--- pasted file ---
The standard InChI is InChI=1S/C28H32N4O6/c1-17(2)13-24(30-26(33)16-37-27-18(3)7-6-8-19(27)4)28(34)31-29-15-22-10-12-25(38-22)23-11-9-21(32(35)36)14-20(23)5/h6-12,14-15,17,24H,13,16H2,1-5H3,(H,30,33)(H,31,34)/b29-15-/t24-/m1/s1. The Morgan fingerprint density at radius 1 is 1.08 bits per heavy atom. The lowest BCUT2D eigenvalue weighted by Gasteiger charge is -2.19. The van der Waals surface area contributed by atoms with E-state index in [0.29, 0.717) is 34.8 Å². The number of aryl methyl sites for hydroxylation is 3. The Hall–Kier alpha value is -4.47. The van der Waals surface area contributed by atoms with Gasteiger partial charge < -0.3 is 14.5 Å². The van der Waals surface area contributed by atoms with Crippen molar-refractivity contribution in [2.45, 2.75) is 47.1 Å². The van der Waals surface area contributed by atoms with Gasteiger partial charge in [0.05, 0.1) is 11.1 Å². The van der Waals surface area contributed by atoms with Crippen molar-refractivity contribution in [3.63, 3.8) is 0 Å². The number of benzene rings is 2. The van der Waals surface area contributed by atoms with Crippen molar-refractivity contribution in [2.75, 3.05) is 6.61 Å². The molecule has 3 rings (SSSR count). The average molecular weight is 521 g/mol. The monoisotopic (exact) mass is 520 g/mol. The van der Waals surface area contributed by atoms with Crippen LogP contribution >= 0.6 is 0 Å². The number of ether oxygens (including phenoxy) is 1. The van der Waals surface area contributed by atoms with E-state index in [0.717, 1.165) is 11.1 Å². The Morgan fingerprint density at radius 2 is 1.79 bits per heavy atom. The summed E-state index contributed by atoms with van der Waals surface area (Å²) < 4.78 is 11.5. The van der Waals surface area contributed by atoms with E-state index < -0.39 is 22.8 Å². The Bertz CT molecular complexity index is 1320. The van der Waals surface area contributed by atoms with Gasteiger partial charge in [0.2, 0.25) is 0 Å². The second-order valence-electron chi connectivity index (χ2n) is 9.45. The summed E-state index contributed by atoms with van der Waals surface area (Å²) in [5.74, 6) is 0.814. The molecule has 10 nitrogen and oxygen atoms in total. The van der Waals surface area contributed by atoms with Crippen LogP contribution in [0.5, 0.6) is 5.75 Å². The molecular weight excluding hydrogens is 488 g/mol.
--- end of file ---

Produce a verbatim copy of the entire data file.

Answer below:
The standard InChI is InChI=1S/C28H32N4O6/c1-17(2)13-24(30-26(33)16-37-27-18(3)7-6-8-19(27)4)28(34)31-29-15-22-10-12-25(38-22)23-11-9-21(32(35)36)14-20(23)5/h6-12,14-15,17,24H,13,16H2,1-5H3,(H,30,33)(H,31,34)/b29-15-/t24-/m1/s1. The Morgan fingerprint density at radius 1 is 1.08 bits per heavy atom. The lowest BCUT2D eigenvalue weighted by Gasteiger charge is -2.19. The van der Waals surface area contributed by atoms with E-state index in [0.29, 0.717) is 34.8 Å². The number of aryl methyl sites for hydroxylation is 3. The Hall–Kier alpha value is -4.47. The van der Waals surface area contributed by atoms with Gasteiger partial charge < -0.3 is 14.5 Å². The van der Waals surface area contributed by atoms with Crippen molar-refractivity contribution in [2.45, 2.75) is 47.1 Å². The van der Waals surface area contributed by atoms with Gasteiger partial charge in [0.05, 0.1) is 11.1 Å². The van der Waals surface area contributed by atoms with Crippen molar-refractivity contribution in [3.63, 3.8) is 0 Å². The number of benzene rings is 2. The van der Waals surface area contributed by atoms with Crippen molar-refractivity contribution in [2.75, 3.05) is 6.61 Å². The molecule has 3 rings (SSSR count). The average molecular weight is 521 g/mol. The monoisotopic (exact) mass is 520 g/mol. The van der Waals surface area contributed by atoms with Crippen LogP contribution >= 0.6 is 0 Å². The number of ether oxygens (including phenoxy) is 1. The van der Waals surface area contributed by atoms with E-state index in [0.717, 1.165) is 11.1 Å². The Morgan fingerprint density at radius 2 is 1.79 bits per heavy atom. The summed E-state index contributed by atoms with van der Waals surface area (Å²) < 4.78 is 11.5. The van der Waals surface area contributed by atoms with E-state index < -0.39 is 22.8 Å². The Bertz CT molecular complexity index is 1320. The van der Waals surface area contributed by atoms with Gasteiger partial charge in [0.2, 0.25) is 0 Å². The second-order valence-electron chi connectivity index (χ2n) is 9.45. The summed E-state index contributed by atoms with van der Waals surface area (Å²) in [5.74, 6) is 0.814. The molecule has 10 nitrogen and oxygen atoms in total. The van der Waals surface area contributed by atoms with Crippen LogP contribution in [0.5, 0.6) is 5.75 Å². The molecular weight excluding hydrogens is 488 g/mol.